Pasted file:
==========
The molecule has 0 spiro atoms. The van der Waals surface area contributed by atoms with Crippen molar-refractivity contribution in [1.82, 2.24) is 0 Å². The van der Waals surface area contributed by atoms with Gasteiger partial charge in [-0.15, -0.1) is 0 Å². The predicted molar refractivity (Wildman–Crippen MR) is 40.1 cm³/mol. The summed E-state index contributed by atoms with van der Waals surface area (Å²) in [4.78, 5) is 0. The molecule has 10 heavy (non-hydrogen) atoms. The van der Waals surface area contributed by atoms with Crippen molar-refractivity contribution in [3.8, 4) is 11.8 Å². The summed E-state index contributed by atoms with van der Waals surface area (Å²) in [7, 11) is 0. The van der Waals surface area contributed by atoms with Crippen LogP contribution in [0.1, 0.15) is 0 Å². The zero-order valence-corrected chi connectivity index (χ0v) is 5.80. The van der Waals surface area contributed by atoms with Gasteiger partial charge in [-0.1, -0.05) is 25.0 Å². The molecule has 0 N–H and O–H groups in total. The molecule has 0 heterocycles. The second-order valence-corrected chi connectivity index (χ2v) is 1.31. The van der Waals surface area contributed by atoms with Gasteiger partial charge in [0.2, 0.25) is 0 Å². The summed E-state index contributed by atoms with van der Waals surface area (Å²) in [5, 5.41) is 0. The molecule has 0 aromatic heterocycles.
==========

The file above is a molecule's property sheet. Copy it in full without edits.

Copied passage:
The molecule has 0 spiro atoms. The van der Waals surface area contributed by atoms with Crippen molar-refractivity contribution in [1.82, 2.24) is 0 Å². The van der Waals surface area contributed by atoms with Gasteiger partial charge in [-0.15, -0.1) is 0 Å². The predicted molar refractivity (Wildman–Crippen MR) is 40.1 cm³/mol. The summed E-state index contributed by atoms with van der Waals surface area (Å²) in [4.78, 5) is 0. The molecule has 10 heavy (non-hydrogen) atoms. The van der Waals surface area contributed by atoms with Crippen molar-refractivity contribution in [3.8, 4) is 11.8 Å². The summed E-state index contributed by atoms with van der Waals surface area (Å²) in [7, 11) is 0. The van der Waals surface area contributed by atoms with Crippen LogP contribution in [0.1, 0.15) is 0 Å². The zero-order valence-corrected chi connectivity index (χ0v) is 5.80. The van der Waals surface area contributed by atoms with Gasteiger partial charge in [-0.1, -0.05) is 25.0 Å². The molecule has 0 N–H and O–H groups in total. The molecule has 0 heterocycles. The second-order valence-corrected chi connectivity index (χ2v) is 1.31. The van der Waals surface area contributed by atoms with Gasteiger partial charge in [0.2, 0.25) is 0 Å². The summed E-state index contributed by atoms with van der Waals surface area (Å²) in [5, 5.41) is 0. The molecule has 0 aromatic heterocycles.